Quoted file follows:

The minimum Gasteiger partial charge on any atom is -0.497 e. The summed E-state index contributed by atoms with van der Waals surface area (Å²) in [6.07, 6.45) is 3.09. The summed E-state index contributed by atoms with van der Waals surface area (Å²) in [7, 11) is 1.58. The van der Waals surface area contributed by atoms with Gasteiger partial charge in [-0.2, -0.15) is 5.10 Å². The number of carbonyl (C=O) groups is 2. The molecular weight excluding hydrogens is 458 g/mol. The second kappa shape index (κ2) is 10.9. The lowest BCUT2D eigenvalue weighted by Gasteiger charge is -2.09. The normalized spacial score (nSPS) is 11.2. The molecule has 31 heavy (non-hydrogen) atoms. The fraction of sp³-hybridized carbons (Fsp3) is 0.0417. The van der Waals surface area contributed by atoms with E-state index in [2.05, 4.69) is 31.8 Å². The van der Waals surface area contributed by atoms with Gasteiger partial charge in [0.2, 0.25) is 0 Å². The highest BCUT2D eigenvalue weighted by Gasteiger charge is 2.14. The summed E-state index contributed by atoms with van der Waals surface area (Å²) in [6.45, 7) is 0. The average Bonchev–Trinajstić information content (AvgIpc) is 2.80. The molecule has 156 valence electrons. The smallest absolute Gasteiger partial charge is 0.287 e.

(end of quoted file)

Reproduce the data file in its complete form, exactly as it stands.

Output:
The minimum Gasteiger partial charge on any atom is -0.497 e. The summed E-state index contributed by atoms with van der Waals surface area (Å²) in [6.07, 6.45) is 3.09. The summed E-state index contributed by atoms with van der Waals surface area (Å²) in [7, 11) is 1.58. The van der Waals surface area contributed by atoms with Gasteiger partial charge in [-0.2, -0.15) is 5.10 Å². The number of carbonyl (C=O) groups is 2. The molecular weight excluding hydrogens is 458 g/mol. The second kappa shape index (κ2) is 10.9. The lowest BCUT2D eigenvalue weighted by Gasteiger charge is -2.09. The normalized spacial score (nSPS) is 11.2. The molecule has 31 heavy (non-hydrogen) atoms. The fraction of sp³-hybridized carbons (Fsp3) is 0.0417. The van der Waals surface area contributed by atoms with E-state index in [2.05, 4.69) is 31.8 Å². The van der Waals surface area contributed by atoms with Gasteiger partial charge in [0.2, 0.25) is 0 Å². The highest BCUT2D eigenvalue weighted by Gasteiger charge is 2.14. The summed E-state index contributed by atoms with van der Waals surface area (Å²) in [6.45, 7) is 0. The average Bonchev–Trinajstić information content (AvgIpc) is 2.80. The molecule has 156 valence electrons. The smallest absolute Gasteiger partial charge is 0.287 e.